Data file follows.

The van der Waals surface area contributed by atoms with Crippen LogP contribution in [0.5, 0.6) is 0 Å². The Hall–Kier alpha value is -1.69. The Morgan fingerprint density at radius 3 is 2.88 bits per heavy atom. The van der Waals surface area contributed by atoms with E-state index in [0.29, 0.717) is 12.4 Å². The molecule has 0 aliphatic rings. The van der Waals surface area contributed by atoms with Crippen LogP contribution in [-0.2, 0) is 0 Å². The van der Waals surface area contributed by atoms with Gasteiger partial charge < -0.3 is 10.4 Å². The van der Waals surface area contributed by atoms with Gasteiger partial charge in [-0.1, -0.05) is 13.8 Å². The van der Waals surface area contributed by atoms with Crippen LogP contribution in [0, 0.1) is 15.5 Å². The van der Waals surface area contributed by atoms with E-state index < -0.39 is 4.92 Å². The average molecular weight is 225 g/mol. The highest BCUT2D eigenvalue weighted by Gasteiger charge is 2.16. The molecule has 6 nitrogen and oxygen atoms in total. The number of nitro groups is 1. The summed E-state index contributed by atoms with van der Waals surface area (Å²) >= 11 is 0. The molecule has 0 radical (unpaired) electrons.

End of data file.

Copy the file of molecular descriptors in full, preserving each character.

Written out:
The van der Waals surface area contributed by atoms with Crippen LogP contribution in [0.5, 0.6) is 0 Å². The Hall–Kier alpha value is -1.69. The Morgan fingerprint density at radius 3 is 2.88 bits per heavy atom. The van der Waals surface area contributed by atoms with E-state index in [0.29, 0.717) is 12.4 Å². The molecule has 0 aliphatic rings. The van der Waals surface area contributed by atoms with Crippen LogP contribution in [-0.2, 0) is 0 Å². The van der Waals surface area contributed by atoms with Gasteiger partial charge < -0.3 is 10.4 Å². The van der Waals surface area contributed by atoms with Gasteiger partial charge in [-0.1, -0.05) is 13.8 Å². The van der Waals surface area contributed by atoms with Crippen LogP contribution in [0, 0.1) is 15.5 Å². The van der Waals surface area contributed by atoms with E-state index < -0.39 is 4.92 Å². The average molecular weight is 225 g/mol. The highest BCUT2D eigenvalue weighted by Gasteiger charge is 2.16. The molecule has 6 nitrogen and oxygen atoms in total. The number of nitro groups is 1. The summed E-state index contributed by atoms with van der Waals surface area (Å²) >= 11 is 0. The molecule has 0 radical (unpaired) electrons.